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Chronic Fatigue Syndrome and DSM-IV Personality Disorders – Source: Journal of Psychosomatic Research, Jan 2009

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Objective: Personality is an important factor in the research of the chronic fatigue syndrome (CFS). Although some studies report a high rate of personality disorders – around the 40% level – in samples of patients with CFS, the generalizability of these findings can be questioned.

The present study evaluates the prevalence of Diagnostic and Statistical Manual for Mental Disorders, Fourth Edition, Text Revision (DSM-IV-TR) personality disorders in a sample of female CFS patients and in two control groups.

Method: The ADP-IV questionnaire (Assessment of DSM Personality Disorders IV) was used to assess the DSM-IV-TR personality disorders at a dimensional and categorical level in a sample of 50 female CFS patients and in two matched control samples of Flemish civilians (n=50) and psychiatric patients (n=50).

Results: The results indicate a striking lack of statistical significant differences between the CFS sample and the Flemish control group at the level of dimensional Trait scores, number of criteria, and prevalence rates of personality disorder diagnoses.

Unsurprisingly, higher scores at these levels were obtained within the psychiatric sample. The prevalence of an Axis II disorder was 12% in the Flemish and CFS samples, whereas the psychiatric sample obtained a prevalence of 54%.

Conclusion: The prominent absence of any significant difference in personality disorder characteristics between the female Flemish general population and the CFS samples seems to suggest only a minor etiological role for personality pathology, as defined by the DSM-IV Axis II, within CFS.

Source: Journal of Psychosomatic Research, Jan 2009; 66(1) pp13-20. Corujaret J, Schotte CKW, Wijnants H, Moorkens G, Cosyns P. Departments of Psychiatry and Internal Medicine, University Hospital Antwerp, Edegem, Belgium; Faculty of Psychology and Educational Sciences, Free University of Brussels; Collaborative Antwerp Psychiatric Research Institute (CAPRI), University of Antwerp; Department of Clinical Psychology, University Hospital Brussels, Belgium. [E-mail: kim.courjaret@uza.be]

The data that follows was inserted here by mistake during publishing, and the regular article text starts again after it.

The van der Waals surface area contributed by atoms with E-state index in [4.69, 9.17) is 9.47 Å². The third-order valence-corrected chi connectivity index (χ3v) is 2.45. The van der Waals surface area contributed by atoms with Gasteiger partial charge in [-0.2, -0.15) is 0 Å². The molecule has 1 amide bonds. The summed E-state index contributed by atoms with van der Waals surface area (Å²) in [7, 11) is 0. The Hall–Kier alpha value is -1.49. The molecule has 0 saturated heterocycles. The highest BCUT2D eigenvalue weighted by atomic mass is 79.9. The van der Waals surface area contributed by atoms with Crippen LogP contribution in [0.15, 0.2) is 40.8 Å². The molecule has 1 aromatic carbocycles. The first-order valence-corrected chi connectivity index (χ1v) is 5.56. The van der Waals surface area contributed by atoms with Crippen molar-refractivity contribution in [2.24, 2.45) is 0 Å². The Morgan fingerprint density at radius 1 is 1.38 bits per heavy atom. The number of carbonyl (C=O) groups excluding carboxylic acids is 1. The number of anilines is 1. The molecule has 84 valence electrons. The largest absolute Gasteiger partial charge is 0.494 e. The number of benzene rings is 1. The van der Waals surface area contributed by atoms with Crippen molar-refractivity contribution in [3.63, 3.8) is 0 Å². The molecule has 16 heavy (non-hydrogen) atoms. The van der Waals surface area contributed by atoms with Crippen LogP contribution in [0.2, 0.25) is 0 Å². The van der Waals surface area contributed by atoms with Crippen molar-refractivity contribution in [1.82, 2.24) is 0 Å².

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One thought on “Chronic Fatigue Syndrome and DSM-IV Personality Disorders – Source: Journal of Psychosomatic Research, Jan 2009”

  1. BeiYin says:

    “Personality is an important factor!”

    Indeed it is. It is not only an important factor: There lays the key for all real healing! This one can generalize as there exist no disease and no accident that is not caused or at least influenced by the specific condition of the personality of the sick person. So when healing treatments don’t include the personality then it must be incomplete as the reason is not changed and so even though the symptoms are eliminated, the cause is untouched and probably will cause another disease somewhere else where the system has a weak part.

    So ignoring “the important factor” and just giving pills or doing surgery is simply ignorant and has little or nothing to do with healing.

    If there isn’t treated the whole system with all personality levels, then there is no real healing and energy and time is wasted. Disease should be seen as a challenge, as a creative process in which the sick individual takes part by being responsible and doing a work on oneself. What means: Clearing up ones personality! Healing ones whole being!

    BeiYin
    http://falconblanco.com

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